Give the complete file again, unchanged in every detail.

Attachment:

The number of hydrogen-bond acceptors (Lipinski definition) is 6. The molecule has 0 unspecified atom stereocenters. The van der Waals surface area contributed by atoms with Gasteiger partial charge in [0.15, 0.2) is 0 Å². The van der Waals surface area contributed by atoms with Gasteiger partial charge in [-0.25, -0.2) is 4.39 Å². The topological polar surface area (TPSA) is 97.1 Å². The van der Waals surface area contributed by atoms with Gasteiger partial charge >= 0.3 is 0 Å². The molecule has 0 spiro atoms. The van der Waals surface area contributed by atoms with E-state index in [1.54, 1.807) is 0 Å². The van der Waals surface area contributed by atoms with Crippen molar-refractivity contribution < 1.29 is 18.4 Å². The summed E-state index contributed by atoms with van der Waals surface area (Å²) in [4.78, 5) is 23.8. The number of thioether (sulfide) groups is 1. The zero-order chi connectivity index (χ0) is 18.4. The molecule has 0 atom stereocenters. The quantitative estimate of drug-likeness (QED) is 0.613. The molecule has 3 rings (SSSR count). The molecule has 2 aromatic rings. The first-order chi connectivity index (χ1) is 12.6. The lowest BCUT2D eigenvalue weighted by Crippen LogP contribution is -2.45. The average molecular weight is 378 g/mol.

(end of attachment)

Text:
The number of hydrogen-bond acceptors (Lipinski definition) is 6. The molecule has 0 unspecified atom stereocenters. The van der Waals surface area contributed by atoms with Gasteiger partial charge in [0.15, 0.2) is 0 Å². The van der Waals surface area contributed by atoms with Gasteiger partial charge in [-0.25, -0.2) is 4.39 Å². The topological polar surface area (TPSA) is 97.1 Å². The van der Waals surface area contributed by atoms with Gasteiger partial charge >= 0.3 is 0 Å². The molecule has 0 spiro atoms. The van der Waals surface area contributed by atoms with E-state index in [1.54, 1.807) is 0 Å². The van der Waals surface area contributed by atoms with Crippen molar-refractivity contribution < 1.29 is 18.4 Å². The summed E-state index contributed by atoms with van der Waals surface area (Å²) in [4.78, 5) is 23.8. The number of thioether (sulfide) groups is 1. The zero-order chi connectivity index (χ0) is 18.4. The molecule has 0 atom stereocenters. The quantitative estimate of drug-likeness (QED) is 0.613. The molecule has 3 rings (SSSR count). The molecule has 2 aromatic rings. The first-order chi connectivity index (χ1) is 12.6. The lowest BCUT2D eigenvalue weighted by Crippen LogP contribution is -2.45. The average molecular weight is 378 g/mol.